Famed actors, scholars, politicians, and musicians are among the many luminaries who have joined Harvard President Drew Faust on the Sanders Theatre stage. “But I have never been in better company,” Faust told an enthusiastic crowd on Thursday as she introduced Harvard’s 2013 Harvard Heroes, including a speedy cafeteria checker, a revolutionary library cataloger, a development rockstar, and a digital pioneer.

The festive ceremony celebrates the accomplishments of men and women from across the University, unsung contributors who are nominated by their peers for their exceptional efforts and service to Harvard. The honorees form an eclectic and selective group; they represent only one-half of 1 percent of the Harvard staff, and are recognized for a range of criteria, including the ability to adapt to change, foster a culture of diversity and inclusion, lead, innovate, and demonstrate caring for others.

“Thank you, Harvard Heroes, for your dedication to supporting and advancing the University’s mission of teaching and research. Each of you is committed to personal excellence and collective success, giving your best effort week after week, year after year, and — for some of you — decade after decade,” said Faust.

Members of the Harvard community, friends, and families filled the hall to hoot and holler, clap and cheer for the 60 honorees whose talents and accomplishments are as diverse as the Harvard Schools and departments they represent.

Timothy Collins, a maintenance technician at Harvard Medical School, keeps the campus’s low- and high-pressure boilers running smoothly, and also helps his colleagues “let off steam” by leading them in jiujitsu classes. In her role as communications manager at the Harvard Graduate School of Design, Meghan Sandberg helps to produce and distribute Harvard Design Magazine and is always “eager to help others,” said Faust. Custodial crew chief Michel Montimer “finishes tasks in a flash,” noted Faust, as part of his work for Harvard Campus Services.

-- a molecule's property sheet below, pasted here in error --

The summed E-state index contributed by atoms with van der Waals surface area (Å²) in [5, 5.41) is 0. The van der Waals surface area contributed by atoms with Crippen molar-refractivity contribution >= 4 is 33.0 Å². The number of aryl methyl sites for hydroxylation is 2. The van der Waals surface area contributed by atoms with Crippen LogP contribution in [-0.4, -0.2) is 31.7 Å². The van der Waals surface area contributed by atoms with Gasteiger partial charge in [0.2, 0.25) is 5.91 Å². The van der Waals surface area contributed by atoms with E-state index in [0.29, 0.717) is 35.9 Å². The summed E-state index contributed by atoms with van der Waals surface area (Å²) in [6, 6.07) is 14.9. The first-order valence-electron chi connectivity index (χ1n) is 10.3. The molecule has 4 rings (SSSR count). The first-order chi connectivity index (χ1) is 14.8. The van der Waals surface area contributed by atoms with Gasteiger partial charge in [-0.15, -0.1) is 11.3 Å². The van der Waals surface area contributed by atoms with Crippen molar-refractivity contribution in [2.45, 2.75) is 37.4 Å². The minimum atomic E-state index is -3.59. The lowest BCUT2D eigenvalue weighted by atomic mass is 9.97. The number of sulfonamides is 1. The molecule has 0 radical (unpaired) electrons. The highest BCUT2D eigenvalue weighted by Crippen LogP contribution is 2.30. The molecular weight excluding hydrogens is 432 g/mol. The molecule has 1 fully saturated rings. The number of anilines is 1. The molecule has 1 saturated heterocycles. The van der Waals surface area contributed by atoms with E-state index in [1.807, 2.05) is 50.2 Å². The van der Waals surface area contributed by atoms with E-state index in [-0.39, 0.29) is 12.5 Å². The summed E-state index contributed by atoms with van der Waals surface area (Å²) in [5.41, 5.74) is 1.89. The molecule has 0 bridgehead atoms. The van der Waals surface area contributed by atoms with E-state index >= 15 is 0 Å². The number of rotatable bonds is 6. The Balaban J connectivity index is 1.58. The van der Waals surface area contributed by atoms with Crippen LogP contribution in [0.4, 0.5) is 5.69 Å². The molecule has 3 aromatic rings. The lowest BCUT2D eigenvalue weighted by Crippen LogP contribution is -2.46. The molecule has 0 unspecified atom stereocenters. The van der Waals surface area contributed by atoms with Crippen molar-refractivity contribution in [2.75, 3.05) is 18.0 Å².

It’s the second season that the 18-year-old program has been University-wide but the first time it has honored those who help keep Harvard green. Ten women and men from across Harvard also were recognized for their efforts to improve Harvard’s environmental sustainability.

“The incorporation of Green Heroes into the Harvard Heroes program is an exciting step forward in further embedding sustainability throughout the University,” said Heather Henriksen, director of the Harvard Office for Sustainability. “This new partnership with HR leaders is also a natural fit because our Green Heroes demonstrate many of the core attributes of a Harvard Hero in the way they act as environmental leaders in their workplace by strengthening community, promoting One Harvard collaboration, and inspiring others to innovate and act for change to benefit the University’s mission.”

As a Green Hero, Jen Doleva, endowment, gift, and chart of accounts administrator, saved paper and money at the Harvard School of Public Health, encouraging her colleagues to compost, recycle, and take the stairs. “It isn’t easy being green,” Faust said, “but you make it easier.” Another Green Hero, Michael Goodwin, assistant director of operations at the Harvard Graduate School of Education, helped to introduce local foods at the Gutman Library café and partnered with the School’s Green Team to launch a composting program.